a violently fast stream of water (or other liquid)
"Wuther" is a word used only in British English, and it means "to blow strongly with a roaring sound"--the wuthering and torrential weather matches Mary's miserable and angry mood, because it prevents her from working with Dickon in the secret garden. It also matches Colin's fretful crying, motivates Mary to find the crier, and foreshadows a later conflict between the two.
It was pouring down in torrents and the wind was "wuthering" round the corners and in the chimneys of the huge old house.
make psychologically or physically used (to something)
Most people, especially children, are not accustomed to the idea of dying. But the key phrase here is "as if" because Colin really doesn't want to die, but everyone keeps telling him he will, so the words have ceased ("have an end in a temporal, spatial, or quantitative sense") to have much meaning. Also, because his birth caused his mother's death, Colin and his father do not place much value on his life.
He said it as if he was so accustomed to the idea that it had ceased to matter to him at all.
expressing reproof or reproach especially as a corrective
"Reproach" and "reproof" are synonymous nouns meaning "an act or expression of criticism and censure"--Dr. Craven turns away from Colin, whom he dares not criticize, to reproach, reprove, and censure (all synonymous verbs) Mrs. Medlock, whom he believes should've kept a better eye on Mary and prevented her from finding his secret patient.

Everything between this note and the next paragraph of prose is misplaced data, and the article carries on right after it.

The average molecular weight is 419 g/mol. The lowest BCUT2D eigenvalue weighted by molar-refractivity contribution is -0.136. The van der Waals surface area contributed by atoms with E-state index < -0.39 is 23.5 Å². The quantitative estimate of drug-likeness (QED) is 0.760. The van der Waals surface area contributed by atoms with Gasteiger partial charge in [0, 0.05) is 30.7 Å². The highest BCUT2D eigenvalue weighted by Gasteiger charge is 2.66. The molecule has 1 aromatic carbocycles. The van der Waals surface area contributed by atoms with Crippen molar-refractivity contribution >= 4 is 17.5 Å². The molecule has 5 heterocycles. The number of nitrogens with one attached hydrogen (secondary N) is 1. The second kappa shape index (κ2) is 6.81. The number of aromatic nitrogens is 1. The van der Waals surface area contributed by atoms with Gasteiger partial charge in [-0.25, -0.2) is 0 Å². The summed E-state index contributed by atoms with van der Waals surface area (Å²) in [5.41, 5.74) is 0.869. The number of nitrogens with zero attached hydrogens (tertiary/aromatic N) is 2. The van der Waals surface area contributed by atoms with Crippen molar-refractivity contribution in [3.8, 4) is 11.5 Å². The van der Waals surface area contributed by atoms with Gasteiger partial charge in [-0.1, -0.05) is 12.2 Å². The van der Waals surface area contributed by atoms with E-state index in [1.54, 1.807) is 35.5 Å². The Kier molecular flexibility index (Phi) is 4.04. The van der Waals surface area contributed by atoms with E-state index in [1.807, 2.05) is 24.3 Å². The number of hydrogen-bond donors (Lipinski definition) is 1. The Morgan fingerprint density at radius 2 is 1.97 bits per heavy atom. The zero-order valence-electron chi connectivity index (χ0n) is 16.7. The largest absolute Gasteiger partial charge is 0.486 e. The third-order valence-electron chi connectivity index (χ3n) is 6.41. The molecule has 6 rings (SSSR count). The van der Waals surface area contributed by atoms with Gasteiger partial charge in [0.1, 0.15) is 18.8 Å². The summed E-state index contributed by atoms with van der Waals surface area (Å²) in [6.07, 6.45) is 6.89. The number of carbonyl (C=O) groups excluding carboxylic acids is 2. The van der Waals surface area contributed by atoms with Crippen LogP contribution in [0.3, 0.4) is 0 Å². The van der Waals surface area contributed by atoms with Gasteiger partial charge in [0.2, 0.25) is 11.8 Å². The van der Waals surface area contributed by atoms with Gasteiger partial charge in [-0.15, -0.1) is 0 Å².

marked by extreme intensity of emotions or convictions; inclined to react violently; fervid
"Shall they, Mr. Rajah!" said Mary fiercely. "They may drag me in but they can't make me talk when they get me here. I'll sit and clench my teeth and never tell you one thing. I won't even look at you. I'll stare at the floor!"
The example sentence has both an ironic and pun-filled tone: Mary and Colin are fiercely arguing, not nicely agreeing, but they are agreeable ("conforming to your own feelings or nature") in their identical angry glares.
They were a nice agreeable pair as they glared at each other.
to move in a twisting or contorted motion, (especially when struggling)
"I felt the lump--I felt it," choked out Colin. "I knew I should. I shall have a hunch on my back and then I shall die," and he began to writhe again and turned on his face and sobbed and wailed but he didn't scream.
dignified and somber in manner or character and committed to keeping promises
"Solemn" also means "characterized by a firm belief in your opinions"--both definitions fit the situation because Mary is solemnly examining Colin's back as if she were a doctor, because she wants to prove her solemn statement: "There's nothing the matter with your horrid back--nothing but hysterics!"
Every rib could be counted and every joint of the spine, though Mistress Mary did not count them as she bent over and examined them with a solemn savage little face.